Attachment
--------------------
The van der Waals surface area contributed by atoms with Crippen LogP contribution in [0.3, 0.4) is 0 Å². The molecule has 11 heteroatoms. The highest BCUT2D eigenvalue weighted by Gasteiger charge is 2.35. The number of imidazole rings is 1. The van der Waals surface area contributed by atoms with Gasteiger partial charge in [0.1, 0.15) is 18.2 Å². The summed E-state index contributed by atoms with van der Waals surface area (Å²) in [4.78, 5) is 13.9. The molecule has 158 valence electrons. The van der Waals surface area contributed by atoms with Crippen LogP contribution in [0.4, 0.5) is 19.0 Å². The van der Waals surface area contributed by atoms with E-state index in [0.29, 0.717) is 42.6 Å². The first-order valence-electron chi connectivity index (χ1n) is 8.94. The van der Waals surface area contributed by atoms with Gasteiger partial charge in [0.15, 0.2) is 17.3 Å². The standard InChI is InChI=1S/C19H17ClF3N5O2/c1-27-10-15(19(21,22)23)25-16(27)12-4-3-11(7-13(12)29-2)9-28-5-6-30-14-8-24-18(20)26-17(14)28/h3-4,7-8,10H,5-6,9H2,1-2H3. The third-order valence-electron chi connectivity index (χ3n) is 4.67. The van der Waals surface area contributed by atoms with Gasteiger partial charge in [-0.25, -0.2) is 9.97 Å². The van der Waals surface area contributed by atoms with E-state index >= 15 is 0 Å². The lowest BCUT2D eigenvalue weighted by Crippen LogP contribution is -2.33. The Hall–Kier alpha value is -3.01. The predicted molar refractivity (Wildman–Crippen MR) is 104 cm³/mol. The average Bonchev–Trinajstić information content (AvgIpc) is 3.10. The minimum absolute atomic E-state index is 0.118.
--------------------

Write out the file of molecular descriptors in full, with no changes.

The van der Waals surface area contributed by atoms with Crippen LogP contribution in [0.3, 0.4) is 0 Å². The molecule has 11 heteroatoms. The highest BCUT2D eigenvalue weighted by Gasteiger charge is 2.35. The number of imidazole rings is 1. The van der Waals surface area contributed by atoms with Gasteiger partial charge in [0.1, 0.15) is 18.2 Å². The summed E-state index contributed by atoms with van der Waals surface area (Å²) in [4.78, 5) is 13.9. The molecule has 158 valence electrons. The van der Waals surface area contributed by atoms with Crippen LogP contribution in [0.4, 0.5) is 19.0 Å². The van der Waals surface area contributed by atoms with E-state index in [0.29, 0.717) is 42.6 Å². The first-order valence-electron chi connectivity index (χ1n) is 8.94. The van der Waals surface area contributed by atoms with Gasteiger partial charge in [0.15, 0.2) is 17.3 Å². The standard InChI is InChI=1S/C19H17ClF3N5O2/c1-27-10-15(19(21,22)23)25-16(27)12-4-3-11(7-13(12)29-2)9-28-5-6-30-14-8-24-18(20)26-17(14)28/h3-4,7-8,10H,5-6,9H2,1-2H3. The third-order valence-electron chi connectivity index (χ3n) is 4.67. The van der Waals surface area contributed by atoms with Gasteiger partial charge in [-0.25, -0.2) is 9.97 Å². The van der Waals surface area contributed by atoms with E-state index >= 15 is 0 Å². The lowest BCUT2D eigenvalue weighted by Crippen LogP contribution is -2.33. The Hall–Kier alpha value is -3.01. The predicted molar refractivity (Wildman–Crippen MR) is 104 cm³/mol. The average Bonchev–Trinajstić information content (AvgIpc) is 3.10. The minimum absolute atomic E-state index is 0.118.